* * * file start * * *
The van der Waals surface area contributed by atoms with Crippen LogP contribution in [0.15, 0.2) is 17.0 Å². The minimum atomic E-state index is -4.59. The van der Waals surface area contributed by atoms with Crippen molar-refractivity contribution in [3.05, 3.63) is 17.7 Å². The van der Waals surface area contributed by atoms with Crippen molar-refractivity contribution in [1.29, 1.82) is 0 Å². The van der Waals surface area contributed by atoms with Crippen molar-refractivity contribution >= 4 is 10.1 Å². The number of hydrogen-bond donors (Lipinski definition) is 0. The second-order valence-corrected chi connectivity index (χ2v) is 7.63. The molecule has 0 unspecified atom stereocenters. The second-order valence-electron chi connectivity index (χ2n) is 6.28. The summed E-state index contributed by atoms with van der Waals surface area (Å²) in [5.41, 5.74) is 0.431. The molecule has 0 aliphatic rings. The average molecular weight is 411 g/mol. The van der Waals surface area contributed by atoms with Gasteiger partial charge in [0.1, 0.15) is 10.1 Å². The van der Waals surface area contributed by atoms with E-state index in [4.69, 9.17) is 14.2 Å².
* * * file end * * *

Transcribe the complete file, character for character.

The van der Waals surface area contributed by atoms with Crippen LogP contribution in [0.15, 0.2) is 17.0 Å². The minimum atomic E-state index is -4.59. The van der Waals surface area contributed by atoms with Crippen molar-refractivity contribution in [3.05, 3.63) is 17.7 Å². The van der Waals surface area contributed by atoms with Crippen molar-refractivity contribution in [1.29, 1.82) is 0 Å². The van der Waals surface area contributed by atoms with Crippen molar-refractivity contribution >= 4 is 10.1 Å². The number of hydrogen-bond donors (Lipinski definition) is 0. The second-order valence-corrected chi connectivity index (χ2v) is 7.63. The molecule has 0 unspecified atom stereocenters. The second-order valence-electron chi connectivity index (χ2n) is 6.28. The summed E-state index contributed by atoms with van der Waals surface area (Å²) in [5.41, 5.74) is 0.431. The molecule has 0 aliphatic rings. The average molecular weight is 411 g/mol. The van der Waals surface area contributed by atoms with Gasteiger partial charge in [0.1, 0.15) is 10.1 Å². The van der Waals surface area contributed by atoms with E-state index in [4.69, 9.17) is 14.2 Å².